Russians take earth of Military Cemetery to Moscow

A soil sample of the Soviet Military Cemetery is on its way to Moscow. During an official ceremony a bag filled with this ‘holy earth’ was handed over to the Russians.

This morning Remco Reiding, who set up the Foundation Soviet Military Cemetery, scraped some sand off the graves on the cemetery. He put this in a ‘kislet’, a pouch. This he handed over to the ambassador and military attaché of the Russian Federation during an official ceremony.

The pouch filled with earth will travel to Moscow via diplomatic mail in the course of this month. There it will be added to a new monument in memory of the victims of the Second World War. The Soviet Military Cemetery in Leusden is one of more than 15.000 from which soil samples are being brought together.

During the war over 26 million Soviet citizens died, 865 of whom lie buried in the Military Cemetery at the Dodeweg. It is only in recent years that it received more attention, after the Amersfoort researcher Remco Reiding succeeded in identifying soldiers and informing their relatives of their fate.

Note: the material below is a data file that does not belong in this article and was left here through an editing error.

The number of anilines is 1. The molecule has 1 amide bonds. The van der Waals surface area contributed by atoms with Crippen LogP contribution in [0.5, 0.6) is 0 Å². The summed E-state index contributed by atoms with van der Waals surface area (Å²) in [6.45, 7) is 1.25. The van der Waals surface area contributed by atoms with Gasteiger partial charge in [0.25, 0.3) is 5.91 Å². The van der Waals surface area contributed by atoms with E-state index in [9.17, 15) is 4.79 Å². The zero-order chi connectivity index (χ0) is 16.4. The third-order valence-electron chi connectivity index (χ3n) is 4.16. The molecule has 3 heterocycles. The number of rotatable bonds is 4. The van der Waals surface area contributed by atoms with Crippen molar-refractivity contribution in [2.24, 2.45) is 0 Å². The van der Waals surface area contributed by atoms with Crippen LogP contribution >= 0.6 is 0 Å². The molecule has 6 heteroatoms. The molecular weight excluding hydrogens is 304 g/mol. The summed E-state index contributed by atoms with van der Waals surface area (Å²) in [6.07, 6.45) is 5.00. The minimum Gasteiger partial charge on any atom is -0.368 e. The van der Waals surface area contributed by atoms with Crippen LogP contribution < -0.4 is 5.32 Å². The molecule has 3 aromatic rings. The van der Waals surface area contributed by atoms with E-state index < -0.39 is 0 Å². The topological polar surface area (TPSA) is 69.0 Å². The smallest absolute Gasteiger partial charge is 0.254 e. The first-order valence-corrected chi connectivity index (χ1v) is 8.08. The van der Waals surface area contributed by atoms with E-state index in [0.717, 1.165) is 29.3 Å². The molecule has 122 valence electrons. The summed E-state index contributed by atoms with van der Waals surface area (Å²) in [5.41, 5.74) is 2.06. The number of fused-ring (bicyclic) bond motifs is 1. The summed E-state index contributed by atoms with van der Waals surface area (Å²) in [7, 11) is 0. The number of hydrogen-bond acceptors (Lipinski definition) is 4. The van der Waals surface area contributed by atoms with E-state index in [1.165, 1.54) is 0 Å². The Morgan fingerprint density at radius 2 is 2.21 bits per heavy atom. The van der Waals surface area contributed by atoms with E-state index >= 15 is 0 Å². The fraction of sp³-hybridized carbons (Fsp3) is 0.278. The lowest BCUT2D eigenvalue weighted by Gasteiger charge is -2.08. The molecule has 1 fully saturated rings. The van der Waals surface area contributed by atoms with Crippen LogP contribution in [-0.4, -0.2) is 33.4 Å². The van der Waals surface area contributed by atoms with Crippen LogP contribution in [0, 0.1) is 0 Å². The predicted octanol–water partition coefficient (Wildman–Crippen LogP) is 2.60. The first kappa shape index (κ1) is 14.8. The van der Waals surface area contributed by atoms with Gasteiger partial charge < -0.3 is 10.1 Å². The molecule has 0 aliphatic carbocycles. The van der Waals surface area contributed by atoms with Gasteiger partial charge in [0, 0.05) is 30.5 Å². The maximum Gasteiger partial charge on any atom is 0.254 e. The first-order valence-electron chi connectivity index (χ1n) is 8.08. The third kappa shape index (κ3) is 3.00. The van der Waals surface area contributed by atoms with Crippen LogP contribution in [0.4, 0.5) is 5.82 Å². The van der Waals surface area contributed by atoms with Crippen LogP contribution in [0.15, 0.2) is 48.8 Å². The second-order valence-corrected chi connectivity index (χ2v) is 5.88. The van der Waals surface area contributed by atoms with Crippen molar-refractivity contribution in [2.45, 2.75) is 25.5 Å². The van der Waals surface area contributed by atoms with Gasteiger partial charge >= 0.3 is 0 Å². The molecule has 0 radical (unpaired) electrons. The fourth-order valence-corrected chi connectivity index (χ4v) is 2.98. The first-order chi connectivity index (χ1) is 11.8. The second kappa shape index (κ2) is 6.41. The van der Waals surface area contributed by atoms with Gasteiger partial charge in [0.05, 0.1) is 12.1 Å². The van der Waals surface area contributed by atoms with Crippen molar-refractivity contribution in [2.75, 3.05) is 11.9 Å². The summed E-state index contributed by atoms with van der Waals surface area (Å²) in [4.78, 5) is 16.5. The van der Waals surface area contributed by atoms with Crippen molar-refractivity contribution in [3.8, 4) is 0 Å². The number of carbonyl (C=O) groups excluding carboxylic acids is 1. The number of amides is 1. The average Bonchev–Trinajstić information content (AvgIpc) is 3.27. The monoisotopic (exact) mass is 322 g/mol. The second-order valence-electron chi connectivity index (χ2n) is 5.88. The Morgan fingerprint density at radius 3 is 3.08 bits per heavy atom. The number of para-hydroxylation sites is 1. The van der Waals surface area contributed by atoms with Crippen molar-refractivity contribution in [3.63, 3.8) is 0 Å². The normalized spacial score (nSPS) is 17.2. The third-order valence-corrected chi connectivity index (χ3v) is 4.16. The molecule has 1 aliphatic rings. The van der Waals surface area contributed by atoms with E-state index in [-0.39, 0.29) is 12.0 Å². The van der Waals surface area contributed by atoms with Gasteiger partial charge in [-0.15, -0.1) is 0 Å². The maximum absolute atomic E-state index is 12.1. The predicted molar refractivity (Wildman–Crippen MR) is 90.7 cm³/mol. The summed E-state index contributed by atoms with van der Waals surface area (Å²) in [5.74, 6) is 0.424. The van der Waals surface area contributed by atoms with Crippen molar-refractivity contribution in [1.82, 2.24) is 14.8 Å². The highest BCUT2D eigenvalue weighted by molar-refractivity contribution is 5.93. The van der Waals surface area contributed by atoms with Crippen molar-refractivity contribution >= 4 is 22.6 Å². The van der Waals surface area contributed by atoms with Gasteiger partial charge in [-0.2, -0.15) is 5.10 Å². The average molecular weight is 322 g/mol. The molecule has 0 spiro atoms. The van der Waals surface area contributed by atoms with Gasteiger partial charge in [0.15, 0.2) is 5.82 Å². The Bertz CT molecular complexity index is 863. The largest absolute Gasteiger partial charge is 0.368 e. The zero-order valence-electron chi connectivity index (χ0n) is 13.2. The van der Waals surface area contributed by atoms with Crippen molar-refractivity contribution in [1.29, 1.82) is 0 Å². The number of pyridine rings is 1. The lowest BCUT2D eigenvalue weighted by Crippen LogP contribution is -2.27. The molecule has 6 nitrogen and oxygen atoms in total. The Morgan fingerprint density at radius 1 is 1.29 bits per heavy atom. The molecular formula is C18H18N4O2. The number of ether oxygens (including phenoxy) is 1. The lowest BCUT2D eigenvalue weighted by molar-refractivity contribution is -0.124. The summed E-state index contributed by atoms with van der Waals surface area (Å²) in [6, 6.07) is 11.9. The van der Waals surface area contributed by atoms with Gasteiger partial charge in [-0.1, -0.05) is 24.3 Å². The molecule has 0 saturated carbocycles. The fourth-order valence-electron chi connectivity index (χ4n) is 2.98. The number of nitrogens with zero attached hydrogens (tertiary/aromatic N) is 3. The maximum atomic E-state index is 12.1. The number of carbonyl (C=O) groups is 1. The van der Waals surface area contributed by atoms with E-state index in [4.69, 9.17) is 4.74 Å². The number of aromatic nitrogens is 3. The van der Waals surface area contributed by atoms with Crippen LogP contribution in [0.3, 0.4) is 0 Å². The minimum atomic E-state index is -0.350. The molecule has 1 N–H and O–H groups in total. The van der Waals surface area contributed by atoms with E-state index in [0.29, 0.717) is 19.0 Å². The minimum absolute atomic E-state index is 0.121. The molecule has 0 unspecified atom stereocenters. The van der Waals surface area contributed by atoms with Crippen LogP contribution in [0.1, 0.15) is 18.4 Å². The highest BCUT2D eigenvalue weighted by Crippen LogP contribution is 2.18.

“This ritual unites the soldiers with their motherland”, says Reiding. “But it also unites Russia and The Netherlands who fought the same enemy, the same evil. May this symbolic handover of Dutch earth to Russia contribute to an improvement of mutual understanding. And let it be a reminder that war above all harms people, regardless of nationality, religion or background.”

Mayor Gerolf Bouwmeester of Leusden stated in his talk that without the battles at the Eastern Front a successful allied invasion in Normandy could not have taken place. “The community of Leusden is proud to have these 865 heroes in its midst”, said Bouwmeester. “Rest assured that we will watch over them in the future.”

Ambassador Shulgin expressed his appreciation for the way in which The Netherlands cares for the graves of Soviet soldiers. He thanked in particular the municipalities of Leusden and Amersfoort, the Foundation Soviet Military Cemetery, Rusthof graveyard and the Netherlands War Graves Foundation which maintains the Military Cemetery.

The ambassadors of Armenia, Belorussia and the military attachés of Belgium and France also attended the ceremony.

Read here (part 1, part 2) the speech of ambassador Shulgin and here the talk by Remco Reiding.